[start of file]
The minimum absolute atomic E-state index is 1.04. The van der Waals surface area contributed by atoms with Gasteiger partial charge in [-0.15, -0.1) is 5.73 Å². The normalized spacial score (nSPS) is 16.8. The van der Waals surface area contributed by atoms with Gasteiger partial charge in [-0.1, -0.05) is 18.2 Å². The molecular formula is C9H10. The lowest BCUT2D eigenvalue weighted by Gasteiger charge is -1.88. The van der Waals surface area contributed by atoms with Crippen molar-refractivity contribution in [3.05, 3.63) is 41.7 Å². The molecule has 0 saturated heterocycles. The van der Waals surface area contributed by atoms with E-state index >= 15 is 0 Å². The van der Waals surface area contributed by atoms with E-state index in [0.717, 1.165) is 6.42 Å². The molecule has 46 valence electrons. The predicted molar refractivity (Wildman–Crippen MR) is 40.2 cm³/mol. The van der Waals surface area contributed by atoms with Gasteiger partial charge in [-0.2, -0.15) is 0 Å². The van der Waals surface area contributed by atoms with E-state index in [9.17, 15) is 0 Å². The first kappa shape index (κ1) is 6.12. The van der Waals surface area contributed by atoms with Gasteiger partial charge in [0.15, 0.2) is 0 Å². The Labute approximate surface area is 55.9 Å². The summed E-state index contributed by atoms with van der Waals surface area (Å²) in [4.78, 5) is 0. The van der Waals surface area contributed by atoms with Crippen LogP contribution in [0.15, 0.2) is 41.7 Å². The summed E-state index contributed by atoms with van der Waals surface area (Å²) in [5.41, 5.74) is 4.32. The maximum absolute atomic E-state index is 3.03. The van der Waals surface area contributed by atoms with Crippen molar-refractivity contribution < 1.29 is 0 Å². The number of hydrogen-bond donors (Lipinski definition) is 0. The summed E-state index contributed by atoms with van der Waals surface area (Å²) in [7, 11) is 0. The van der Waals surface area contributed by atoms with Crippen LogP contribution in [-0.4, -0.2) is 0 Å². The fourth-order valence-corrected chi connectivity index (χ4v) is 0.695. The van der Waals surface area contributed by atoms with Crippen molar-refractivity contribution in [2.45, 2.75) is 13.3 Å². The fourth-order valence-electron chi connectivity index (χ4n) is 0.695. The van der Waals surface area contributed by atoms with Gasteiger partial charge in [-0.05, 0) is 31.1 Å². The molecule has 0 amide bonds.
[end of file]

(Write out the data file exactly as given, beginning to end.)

The minimum absolute atomic E-state index is 1.04. The van der Waals surface area contributed by atoms with Gasteiger partial charge in [-0.15, -0.1) is 5.73 Å². The normalized spacial score (nSPS) is 16.8. The van der Waals surface area contributed by atoms with Gasteiger partial charge in [-0.1, -0.05) is 18.2 Å². The molecular formula is C9H10. The lowest BCUT2D eigenvalue weighted by Gasteiger charge is -1.88. The van der Waals surface area contributed by atoms with Crippen molar-refractivity contribution in [3.05, 3.63) is 41.7 Å². The molecule has 0 saturated heterocycles. The van der Waals surface area contributed by atoms with E-state index >= 15 is 0 Å². The van der Waals surface area contributed by atoms with E-state index in [0.717, 1.165) is 6.42 Å². The molecule has 46 valence electrons. The predicted molar refractivity (Wildman–Crippen MR) is 40.2 cm³/mol. The van der Waals surface area contributed by atoms with Gasteiger partial charge in [-0.2, -0.15) is 0 Å². The van der Waals surface area contributed by atoms with E-state index in [9.17, 15) is 0 Å². The first kappa shape index (κ1) is 6.12. The van der Waals surface area contributed by atoms with Gasteiger partial charge in [0.15, 0.2) is 0 Å². The Labute approximate surface area is 55.9 Å². The summed E-state index contributed by atoms with van der Waals surface area (Å²) in [4.78, 5) is 0. The van der Waals surface area contributed by atoms with Crippen LogP contribution in [0.15, 0.2) is 41.7 Å². The summed E-state index contributed by atoms with van der Waals surface area (Å²) in [5.41, 5.74) is 4.32. The maximum absolute atomic E-state index is 3.03. The van der Waals surface area contributed by atoms with Crippen molar-refractivity contribution < 1.29 is 0 Å². The number of hydrogen-bond donors (Lipinski definition) is 0. The summed E-state index contributed by atoms with van der Waals surface area (Å²) in [7, 11) is 0. The van der Waals surface area contributed by atoms with Crippen LogP contribution in [-0.4, -0.2) is 0 Å². The fourth-order valence-corrected chi connectivity index (χ4v) is 0.695. The van der Waals surface area contributed by atoms with Crippen molar-refractivity contribution in [2.45, 2.75) is 13.3 Å². The fourth-order valence-electron chi connectivity index (χ4n) is 0.695. The van der Waals surface area contributed by atoms with Gasteiger partial charge in [-0.05, 0) is 31.1 Å². The molecule has 0 amide bonds.